Three novice concert promoters from Costa Mesa and a huge amphitheater in San Bernardino County got their first taste of large-scale punk rock promotion last weekend--and found it not altogether sweet.
The show also held a sour note for a rowdy young Huntington Beach punk singer who wound up briefly behind bars on suspicion of inciting a riot at the Punk Show '95 festival on Sunday.
The event's organizer, Costa Mesa-based CPR Productions, was starting at the top of the punk-promotion ladder: With minimal concert experience behind them, the three partners, two of them brothers in their early 20s, decided to leap into the punk scene by staging an 11-hour, 22-band extravaganza at a major outdoor concert facility.
Hosting the promoters, their roster of grass-roots Southern California bands and some 5,600 punk fans was the Glen Helen Blockbuster Pavilion, a 2-year-old concert bowl in Devore that had not previously put on a punk show.
Punk rock has turned into a lucrative property in the past year, but, as the events of Punk Show '95 demonstrate, it remains a raucous, untamed and potentially volatile form of entertainment. The day brought 11 arrests, according to police. It also resulted in an undetermined but "not enormous amount" of property damage, according to Blockbuster Pavilion general manager Alan J. DeZon, and no reports of serious injuries.
One San Bernardino County sheriff's deputy required stitches after he was struck in the head by a thrown object as police skirmished with punk fans. A Sheriff's Department spokesman said the incident took place as deputies made arrests related to an unarmed assault inside the amphitheater.
In a separate incident, Mark Adkins, singer of the popular Huntington Beach band Guttermouth, was arrested on suspicion of inciting a riot. Police said Adkins tried to inflame the audience against the security crew. He was also charged with misdemeanor assault after allegedly scuffling with security guards backstage following Guttermouth's aborted performance.
The day ended, prematurely, with fans pouring onto the stage. It had been left unguarded by the amphitheater's security detail, which, fearing for its safety, had pulled back after Guttermouth's set.
In the aftermath this week, CPR's partners criticized Blockbuster management for not tailoring the fixed-seat venue better for punk rock. Brothers Raymond and Chris Martin said they had asked for a bigger mosh pit and contended that such a setup might have forestalled the trouble that broke out during Guttermouth's performance.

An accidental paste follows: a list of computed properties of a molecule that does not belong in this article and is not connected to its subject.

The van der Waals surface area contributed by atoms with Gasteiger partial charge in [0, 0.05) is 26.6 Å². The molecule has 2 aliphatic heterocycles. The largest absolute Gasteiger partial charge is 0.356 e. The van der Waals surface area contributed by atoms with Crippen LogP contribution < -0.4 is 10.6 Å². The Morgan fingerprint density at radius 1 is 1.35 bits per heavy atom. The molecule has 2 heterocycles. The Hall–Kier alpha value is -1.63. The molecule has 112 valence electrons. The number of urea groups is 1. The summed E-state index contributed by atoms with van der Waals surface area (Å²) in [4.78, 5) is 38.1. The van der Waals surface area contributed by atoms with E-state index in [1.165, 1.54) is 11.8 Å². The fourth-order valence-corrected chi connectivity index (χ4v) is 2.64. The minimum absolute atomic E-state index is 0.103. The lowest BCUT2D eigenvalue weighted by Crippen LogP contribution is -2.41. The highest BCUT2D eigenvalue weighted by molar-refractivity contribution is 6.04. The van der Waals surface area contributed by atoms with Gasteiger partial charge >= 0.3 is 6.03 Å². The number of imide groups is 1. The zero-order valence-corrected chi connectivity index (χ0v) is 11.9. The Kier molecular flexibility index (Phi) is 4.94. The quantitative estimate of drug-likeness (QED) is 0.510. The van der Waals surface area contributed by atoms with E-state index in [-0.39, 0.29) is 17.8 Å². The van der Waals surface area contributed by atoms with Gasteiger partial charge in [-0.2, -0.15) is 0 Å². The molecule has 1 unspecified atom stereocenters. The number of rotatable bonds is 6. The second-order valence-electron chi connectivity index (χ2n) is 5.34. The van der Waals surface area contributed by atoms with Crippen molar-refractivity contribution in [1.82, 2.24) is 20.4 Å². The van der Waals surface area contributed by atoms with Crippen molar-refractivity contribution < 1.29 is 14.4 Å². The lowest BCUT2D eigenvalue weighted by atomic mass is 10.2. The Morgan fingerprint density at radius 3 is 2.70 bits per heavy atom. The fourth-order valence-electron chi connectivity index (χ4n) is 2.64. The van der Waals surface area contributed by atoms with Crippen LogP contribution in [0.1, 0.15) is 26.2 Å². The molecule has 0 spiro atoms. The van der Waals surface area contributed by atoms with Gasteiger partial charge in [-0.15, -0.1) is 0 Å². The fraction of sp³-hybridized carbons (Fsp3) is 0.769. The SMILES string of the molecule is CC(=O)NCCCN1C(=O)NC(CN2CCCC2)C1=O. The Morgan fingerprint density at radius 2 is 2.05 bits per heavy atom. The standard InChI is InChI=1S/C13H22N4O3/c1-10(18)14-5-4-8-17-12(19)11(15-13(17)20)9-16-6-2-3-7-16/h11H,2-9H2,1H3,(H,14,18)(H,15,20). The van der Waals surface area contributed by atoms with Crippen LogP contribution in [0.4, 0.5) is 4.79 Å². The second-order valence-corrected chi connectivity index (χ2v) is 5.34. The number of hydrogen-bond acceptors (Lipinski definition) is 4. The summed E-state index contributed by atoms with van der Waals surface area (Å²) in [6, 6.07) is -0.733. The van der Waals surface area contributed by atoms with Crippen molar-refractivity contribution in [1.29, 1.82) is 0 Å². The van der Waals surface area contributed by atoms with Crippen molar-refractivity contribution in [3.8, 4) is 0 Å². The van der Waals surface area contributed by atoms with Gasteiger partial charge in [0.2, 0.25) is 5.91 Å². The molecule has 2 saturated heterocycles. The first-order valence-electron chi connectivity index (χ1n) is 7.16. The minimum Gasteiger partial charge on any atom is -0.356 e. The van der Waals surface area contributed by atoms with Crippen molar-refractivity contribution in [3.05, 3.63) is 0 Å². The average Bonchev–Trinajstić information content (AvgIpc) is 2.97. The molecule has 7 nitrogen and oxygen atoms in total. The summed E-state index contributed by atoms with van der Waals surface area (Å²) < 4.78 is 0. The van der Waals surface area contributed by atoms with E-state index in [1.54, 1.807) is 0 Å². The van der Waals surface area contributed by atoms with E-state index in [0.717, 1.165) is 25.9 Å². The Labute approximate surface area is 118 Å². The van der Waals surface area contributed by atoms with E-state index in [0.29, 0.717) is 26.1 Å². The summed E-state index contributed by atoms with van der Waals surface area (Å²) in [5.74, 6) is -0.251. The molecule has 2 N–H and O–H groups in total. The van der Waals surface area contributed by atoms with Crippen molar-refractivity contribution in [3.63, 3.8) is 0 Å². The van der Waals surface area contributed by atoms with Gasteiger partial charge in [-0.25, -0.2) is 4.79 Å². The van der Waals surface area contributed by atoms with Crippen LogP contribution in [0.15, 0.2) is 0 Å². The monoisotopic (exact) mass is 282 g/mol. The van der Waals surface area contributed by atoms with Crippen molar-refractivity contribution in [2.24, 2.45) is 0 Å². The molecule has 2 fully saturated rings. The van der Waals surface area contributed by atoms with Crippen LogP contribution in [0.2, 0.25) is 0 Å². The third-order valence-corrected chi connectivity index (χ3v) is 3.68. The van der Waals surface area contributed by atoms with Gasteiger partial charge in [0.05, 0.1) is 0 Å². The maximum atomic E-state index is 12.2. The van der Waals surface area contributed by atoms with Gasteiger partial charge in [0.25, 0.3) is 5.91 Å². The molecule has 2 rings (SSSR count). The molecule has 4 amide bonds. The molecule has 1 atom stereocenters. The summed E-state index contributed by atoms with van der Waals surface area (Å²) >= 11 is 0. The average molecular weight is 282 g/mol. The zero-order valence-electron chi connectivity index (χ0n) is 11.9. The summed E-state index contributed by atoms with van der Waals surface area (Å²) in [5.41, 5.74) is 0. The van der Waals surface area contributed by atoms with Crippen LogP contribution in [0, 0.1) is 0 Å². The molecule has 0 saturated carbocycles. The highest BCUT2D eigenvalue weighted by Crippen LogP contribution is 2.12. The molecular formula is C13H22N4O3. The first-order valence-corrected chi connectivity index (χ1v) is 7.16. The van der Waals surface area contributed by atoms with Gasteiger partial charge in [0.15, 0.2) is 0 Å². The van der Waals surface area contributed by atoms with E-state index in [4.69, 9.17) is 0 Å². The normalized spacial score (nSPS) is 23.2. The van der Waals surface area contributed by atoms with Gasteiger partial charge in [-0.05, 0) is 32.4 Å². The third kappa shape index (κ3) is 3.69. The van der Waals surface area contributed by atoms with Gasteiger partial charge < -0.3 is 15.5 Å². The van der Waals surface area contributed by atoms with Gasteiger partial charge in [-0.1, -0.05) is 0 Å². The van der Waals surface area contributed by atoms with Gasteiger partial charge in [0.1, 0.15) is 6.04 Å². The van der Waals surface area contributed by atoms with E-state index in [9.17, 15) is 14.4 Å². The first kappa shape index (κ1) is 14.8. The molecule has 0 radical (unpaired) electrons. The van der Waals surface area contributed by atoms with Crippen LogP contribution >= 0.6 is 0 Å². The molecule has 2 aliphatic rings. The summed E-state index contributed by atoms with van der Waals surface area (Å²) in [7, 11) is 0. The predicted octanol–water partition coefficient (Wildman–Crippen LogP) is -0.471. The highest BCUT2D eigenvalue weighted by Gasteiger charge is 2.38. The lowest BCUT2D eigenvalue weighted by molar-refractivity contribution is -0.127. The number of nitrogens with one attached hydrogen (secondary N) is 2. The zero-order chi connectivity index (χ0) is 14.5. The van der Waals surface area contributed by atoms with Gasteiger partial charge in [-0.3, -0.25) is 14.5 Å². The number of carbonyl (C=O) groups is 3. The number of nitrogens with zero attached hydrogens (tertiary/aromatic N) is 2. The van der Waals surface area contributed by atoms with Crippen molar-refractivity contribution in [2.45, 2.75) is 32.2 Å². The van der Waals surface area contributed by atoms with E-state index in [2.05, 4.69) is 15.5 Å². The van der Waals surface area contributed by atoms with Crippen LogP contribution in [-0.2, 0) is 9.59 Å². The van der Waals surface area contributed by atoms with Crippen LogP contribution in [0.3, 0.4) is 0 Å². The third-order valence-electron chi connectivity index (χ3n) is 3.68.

"It wasn't set up the way [punk fans] like it," Raymond Martin said. "They felt they weren't given the opportunity to have fun at the show and that they were treated like a problem from the beginning."
DeZon dismissed the notion that the lack of a larger pit--he estimated the small one provided at stage front held about 250 people--played any part in causing the turbulence; he laid the blame entirely upon Guttermouth's Adkins and on the promoters' inability to "have a handle on [Guttermouth's] presentation."
The promoters and the venue manager agreed on one thing: their belief that Guttermouth's singer egged on his fans, touching off the concert's worst trouble. The band is a popular local act that has toured with the Offspring and records for Nitro Records, the label run by Offspring singer Bryan (Dexter) Holland. Guttermouth's satirically intended songs cast a wide net of ridicule; the band is known for a mock-confrontational stage style in which singer Adkins baits fans with sarcastic humor and engages in profane but jokingly intended rabble-rousing.
According to Raymond Martin, who watched from the stage, Adkins became angry at the security crew during Guttermouth's performance and urged the audience to "get Staff Pro," referring to the private company that provides security for Blockbuster Pavilion and many other Southern California concert venues.
DeZon said he heard Adkins call out, "We're not going to play until you tear this place apart!"
Adkins, who posted bail after his arrest, could not be reached for comment. Guttermouth drummer Jamie Nunn flatly denied that Adkins had incited the crowd.
"It's absolutely not true; it's a lie," he said of claims that Adkins had threatened security guards or urged the audience to "tear apart" the amphitheater.
"We never said anything that drastic," Nunn said. Adkins "had voiced his concern about how security was treating the kids in a rather direct manner, but in no way did we say 'attack the security' or 'injure security.' Absolutely not. No way did we say, 'Tear this place up.' We all know too well what can happen if we do that. There was no inciting anything."
Nunn and the Martin brothers contend that security guards were being too rough in turning back audience members who bodysurfed atop the crowd to a stage-front barrier as Guttermouth played. They also said that things got worse when Blockbuster officials cut short the band's performance.